A quick note: I wrote this article for Edu.com back in 2000. That site no longer exists, but the article does, and I updated it to keep it current.
So you’re about to graduate and you’re starting to fret because you don’t have a job lined up. If going back to live with your parents seems like a bad idea, then you’d better do your homework. “Yeah, but where do I start?” you ask. Right here and now would be alright…
Use what you already have
First, don’t dismiss the resources that your college or grad school has to offer. Any good school ought to have a Career Services office, a place that will at least help you get an entry-level job if not more. My college, Middlebury, had just such a place. Of course, I never used it because I was too cool for it. Then I paid the price in crappy jobs. That was the first lesson I learned: use every opportunity to your advantage.
Networking (no, not the computer kind)
The least I could have done with my summers was to research internship opportunities. A few months during the summer (when you have nothing better to do anyway) will pay off big later on if you do a good job. Not only do you get to network and make important contacts, these people may actually hand you a job if they like you. And the whole thing is pretty much a no-brainer. You go to work, you, do a good job, then get a real job.
I knew better than to pass up internship opportunities while I was studying for my Master’s. (Besides, they’re pretty much required.) I interned with a local health plan, and while I didn’t get a job out of it, I learned an awful lot about how to function in such an institution. I also got a consulting gig with them when my internship was over. I designed and implemented a Physician Profiling application for them. They were even willing to put up with me while I was still learning my way through programming in Access. The whole thing turned out great in the end, and it persuaded me to go into computer consulting as freelancer, which is what I’m doing now.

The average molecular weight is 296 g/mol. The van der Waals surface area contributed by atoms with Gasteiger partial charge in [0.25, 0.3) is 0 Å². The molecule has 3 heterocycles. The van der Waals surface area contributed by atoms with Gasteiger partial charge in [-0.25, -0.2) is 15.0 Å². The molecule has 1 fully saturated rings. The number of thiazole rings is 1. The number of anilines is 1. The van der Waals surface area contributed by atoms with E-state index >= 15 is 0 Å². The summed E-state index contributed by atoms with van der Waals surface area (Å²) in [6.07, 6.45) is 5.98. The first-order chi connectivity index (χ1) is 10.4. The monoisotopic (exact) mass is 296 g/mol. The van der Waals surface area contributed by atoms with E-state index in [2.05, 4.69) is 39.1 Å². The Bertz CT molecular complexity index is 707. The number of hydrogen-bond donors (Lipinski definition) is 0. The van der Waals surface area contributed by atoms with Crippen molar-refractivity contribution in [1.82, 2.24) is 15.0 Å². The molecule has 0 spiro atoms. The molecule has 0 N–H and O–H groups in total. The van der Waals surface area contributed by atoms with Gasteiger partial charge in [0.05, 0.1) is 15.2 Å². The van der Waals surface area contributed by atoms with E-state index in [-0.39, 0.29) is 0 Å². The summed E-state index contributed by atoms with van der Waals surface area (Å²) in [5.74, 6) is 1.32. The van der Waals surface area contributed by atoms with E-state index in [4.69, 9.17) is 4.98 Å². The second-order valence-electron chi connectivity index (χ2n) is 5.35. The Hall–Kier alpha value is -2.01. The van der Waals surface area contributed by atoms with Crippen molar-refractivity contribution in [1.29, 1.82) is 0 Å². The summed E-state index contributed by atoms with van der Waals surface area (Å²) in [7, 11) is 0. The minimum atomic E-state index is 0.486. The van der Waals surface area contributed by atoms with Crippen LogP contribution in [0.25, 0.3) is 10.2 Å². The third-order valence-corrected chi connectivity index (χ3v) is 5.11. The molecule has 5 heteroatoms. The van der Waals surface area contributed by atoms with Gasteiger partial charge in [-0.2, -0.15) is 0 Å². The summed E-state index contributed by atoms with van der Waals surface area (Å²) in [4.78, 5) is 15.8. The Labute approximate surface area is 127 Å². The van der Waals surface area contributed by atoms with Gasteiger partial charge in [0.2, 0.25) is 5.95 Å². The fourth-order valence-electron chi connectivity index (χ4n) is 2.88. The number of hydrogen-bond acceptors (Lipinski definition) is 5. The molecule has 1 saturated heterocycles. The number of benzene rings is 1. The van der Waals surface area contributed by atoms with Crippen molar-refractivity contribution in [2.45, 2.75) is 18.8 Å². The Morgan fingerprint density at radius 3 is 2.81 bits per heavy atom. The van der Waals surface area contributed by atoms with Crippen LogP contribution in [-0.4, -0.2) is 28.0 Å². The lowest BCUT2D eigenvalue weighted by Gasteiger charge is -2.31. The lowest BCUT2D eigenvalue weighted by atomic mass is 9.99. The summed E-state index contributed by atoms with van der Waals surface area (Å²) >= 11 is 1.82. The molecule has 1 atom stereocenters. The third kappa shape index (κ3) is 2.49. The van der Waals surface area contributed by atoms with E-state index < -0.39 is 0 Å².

Second, check out the job search sites. There are so many of them these days, you’re bound to find jobs that you like. If you’re looking for entry-level jobs, here’s what you’ve got: CollegeRecruiter.com, College Grad Job Hunter, CareerGuidance, and CareerBuilder. The list probably goes on, but this should get you started in your search for that elusive “real” job that will pay your rent and food.
Note: While in 2000 some job sites used to specialize in entry-level jobs, most good job sites these days will list both entry-level and regular jobs.
Now, if you’re like me and you didn’t let those summers go to waste but worked instead, you may be ready for some grown-up jobs. While the competition will definitely heat up, the crop of available jobs and the pay for those jobs definitely looks better. CareerBuilder is a big site with lots of jobs. Another really good site is Monster.
CareerXpress is a site that will distribute your resume to employers and headhunters for a fee. CareerJet is another site that collects job listings from multiple job sites and makes them available to you for easy searching. Do your research though. Find more sites if you’re interested in this. Make sure exactly how the service works, or you might get ripped off.
For that special-ized job?
Discover Me is an interesting service, because it claims to match your personality with that of top performers in a specific job. If you’re in healthcare and you’re despairing because there are no sites specific to your needs, here’s one: HireHealth. They’ve got jobs about everything related to healthcare.
Or perhaps you went abroad for a semester or two, and fell in love with that country. Europe has that kind of power, I know. Maybe you want to go back there and work. Hey, it’s possible to have your cake and eat it too. Check out these two sites and make your dreams come true: Planet Recruit and Datum Online, which list international jobs. And who says you can’t reach for the sky: 6FigureJobs is just the place to go for those of us that like to think large.
If you’re in technology, you’re in luck. Those sites really abound, and the jobs are plentiful (or were, before 2000). The good thing is that computers make the world go ’round these days, so there will always be a demand for good IT people. Here are some sites for us lucky ones: Dice, ITclassifieds, Techies, Jobs, and Positionwatch.
Try the past, you may be surprised
Have you tried newspaper classifieds? Some of you may be wondering what they are, and I’ll tell you. They’re a good way to find local jobs, so give them a shot.
Network, but don’t be sleazy. Be nice to everyone you meet, you never know when they can help. And be sure to help when you can. Don’t keep count, just be helpful. At your job, be professional. Leave the playing around to the goofs who will never be promoted. Do your job and perform above expectations. Never burn any bridges if you can help it. It will come back to haunt you, believe me.